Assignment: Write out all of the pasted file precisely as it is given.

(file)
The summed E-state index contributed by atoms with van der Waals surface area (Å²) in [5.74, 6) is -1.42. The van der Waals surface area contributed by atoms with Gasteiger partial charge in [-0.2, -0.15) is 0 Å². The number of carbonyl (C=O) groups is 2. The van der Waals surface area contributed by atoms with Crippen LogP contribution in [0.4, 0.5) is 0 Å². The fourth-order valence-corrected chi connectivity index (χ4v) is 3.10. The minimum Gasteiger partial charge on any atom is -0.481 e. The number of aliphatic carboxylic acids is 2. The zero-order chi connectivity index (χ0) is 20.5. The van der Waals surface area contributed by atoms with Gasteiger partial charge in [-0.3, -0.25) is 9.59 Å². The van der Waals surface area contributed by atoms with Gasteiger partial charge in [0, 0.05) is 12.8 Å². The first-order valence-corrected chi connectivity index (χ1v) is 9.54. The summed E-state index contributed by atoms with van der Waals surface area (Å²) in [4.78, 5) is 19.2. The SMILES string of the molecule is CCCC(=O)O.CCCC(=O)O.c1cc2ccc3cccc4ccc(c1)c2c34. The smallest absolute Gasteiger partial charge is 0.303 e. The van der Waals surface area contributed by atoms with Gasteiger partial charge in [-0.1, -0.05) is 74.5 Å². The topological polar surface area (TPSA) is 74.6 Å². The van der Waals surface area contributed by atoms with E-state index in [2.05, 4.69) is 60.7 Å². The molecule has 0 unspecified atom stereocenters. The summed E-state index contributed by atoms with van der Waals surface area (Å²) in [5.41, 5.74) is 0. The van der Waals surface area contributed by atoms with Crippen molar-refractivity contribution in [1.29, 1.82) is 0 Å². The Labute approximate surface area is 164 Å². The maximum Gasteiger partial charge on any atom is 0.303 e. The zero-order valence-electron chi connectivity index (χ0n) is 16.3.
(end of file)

The summed E-state index contributed by atoms with van der Waals surface area (Å²) in [5.74, 6) is -1.42. The van der Waals surface area contributed by atoms with Gasteiger partial charge in [-0.2, -0.15) is 0 Å². The number of carbonyl (C=O) groups is 2. The van der Waals surface area contributed by atoms with Crippen LogP contribution in [0.4, 0.5) is 0 Å². The fourth-order valence-corrected chi connectivity index (χ4v) is 3.10. The minimum Gasteiger partial charge on any atom is -0.481 e. The number of aliphatic carboxylic acids is 2. The zero-order chi connectivity index (χ0) is 20.5. The van der Waals surface area contributed by atoms with Gasteiger partial charge in [-0.3, -0.25) is 9.59 Å². The van der Waals surface area contributed by atoms with Gasteiger partial charge in [0, 0.05) is 12.8 Å². The first-order valence-corrected chi connectivity index (χ1v) is 9.54. The summed E-state index contributed by atoms with van der Waals surface area (Å²) in [4.78, 5) is 19.2. The SMILES string of the molecule is CCCC(=O)O.CCCC(=O)O.c1cc2ccc3cccc4ccc(c1)c2c34. The smallest absolute Gasteiger partial charge is 0.303 e. The van der Waals surface area contributed by atoms with Gasteiger partial charge in [-0.1, -0.05) is 74.5 Å². The topological polar surface area (TPSA) is 74.6 Å². The van der Waals surface area contributed by atoms with E-state index in [2.05, 4.69) is 60.7 Å². The molecule has 0 unspecified atom stereocenters. The summed E-state index contributed by atoms with van der Waals surface area (Å²) in [5.41, 5.74) is 0. The van der Waals surface area contributed by atoms with Crippen molar-refractivity contribution in [1.29, 1.82) is 0 Å². The Labute approximate surface area is 164 Å². The maximum Gasteiger partial charge on any atom is 0.303 e. The zero-order valence-electron chi connectivity index (χ0n) is 16.3.